Why It’s Hard to Say “No” as a Caregiver

By Roz Jones

Have you ever said ‘yes’ to something you wished that you’d said ‘no’ to instead? Chances are you’ve done that not just once, but several times in your life, and likely regretted it every time. This is particularly difficult as a caregiver, when we know that our loved ones are relying on us. Why is it so terribly hard to say ‘no’ when deep down, you know that it’s the right thing to do?

As it turns out, a lot of those answers come from the past and our upbringing. Thankfully, it’s never too late to rewrite the past. Let’s take a look at several reasons people say ‘yes’ when they mean ‘no.’

“If I say no, I’m weak.”

Far from being weak when you say ‘no’, you’re showing a great deal of strength. It takes someone with confidence, and the ability to look out for their own mental and physical health, to put their foot down. As a caregiver, when you say ‘no’ to something, and putting your health first, you are ensuring that you will still be strong tomorrow as you are today in order to care for yourself and your loved ones.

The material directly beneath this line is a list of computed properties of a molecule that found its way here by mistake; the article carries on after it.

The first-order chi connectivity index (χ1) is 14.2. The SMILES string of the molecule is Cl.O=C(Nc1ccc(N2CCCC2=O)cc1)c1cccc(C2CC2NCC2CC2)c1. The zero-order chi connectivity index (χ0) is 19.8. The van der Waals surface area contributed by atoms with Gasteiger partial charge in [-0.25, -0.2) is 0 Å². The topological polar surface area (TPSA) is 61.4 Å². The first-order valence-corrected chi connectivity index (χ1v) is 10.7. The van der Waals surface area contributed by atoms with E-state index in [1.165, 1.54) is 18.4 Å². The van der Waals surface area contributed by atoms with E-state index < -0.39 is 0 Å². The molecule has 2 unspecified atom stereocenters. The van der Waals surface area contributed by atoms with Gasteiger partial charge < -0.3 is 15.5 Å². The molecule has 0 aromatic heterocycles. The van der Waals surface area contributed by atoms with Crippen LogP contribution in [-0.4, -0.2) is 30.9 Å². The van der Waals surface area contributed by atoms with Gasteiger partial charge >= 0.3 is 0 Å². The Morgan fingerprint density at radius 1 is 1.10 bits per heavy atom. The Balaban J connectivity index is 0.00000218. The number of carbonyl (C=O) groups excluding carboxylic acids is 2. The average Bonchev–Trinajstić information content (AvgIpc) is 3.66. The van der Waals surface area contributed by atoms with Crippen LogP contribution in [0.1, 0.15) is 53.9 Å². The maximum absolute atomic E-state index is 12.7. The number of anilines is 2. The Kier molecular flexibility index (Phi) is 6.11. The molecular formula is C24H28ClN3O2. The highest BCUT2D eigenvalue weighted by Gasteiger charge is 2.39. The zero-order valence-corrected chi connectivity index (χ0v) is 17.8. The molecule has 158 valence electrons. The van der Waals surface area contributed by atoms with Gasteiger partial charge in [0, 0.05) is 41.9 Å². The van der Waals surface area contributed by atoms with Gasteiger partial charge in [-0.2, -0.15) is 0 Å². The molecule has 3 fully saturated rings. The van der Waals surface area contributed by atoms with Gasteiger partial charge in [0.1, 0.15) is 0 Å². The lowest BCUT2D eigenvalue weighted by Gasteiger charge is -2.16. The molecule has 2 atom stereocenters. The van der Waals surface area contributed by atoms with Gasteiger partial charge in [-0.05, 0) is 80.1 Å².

“I don’t want to let anyone down.”

Believe it or not, when most people ask for a favor, they are already expecting the person they’re asking to say ‘no.’ They meet that refusal with a shrug and a determination to try someone else. People aren’t as invested as you think. The only person you’re letting down here is yourself if you say ‘yes’ when you don’t want to.

“I’ll be seen as difficult to work with.”

Again this is where your perception of the situation is off. People will see you as being difficult to work with if you’re …difficult. So long as you’re not belligerent, angry, or abusive when you say ‘no,’ no one is going to think anything at all. Keep in mind that there are other ways you can still contribute and be part of the team without saying ‘yes’ to every little thing asked of you. In fact, you may make the situation worse for yourself or others if you always say ‘yes’, but don’t have the time to follow through.

Check back later this week or more discussion on saying “no” as a caregiver, and visit http://www.rozjonesent.com for more information on setting boundaries a caregiver and check out my upcoming book!

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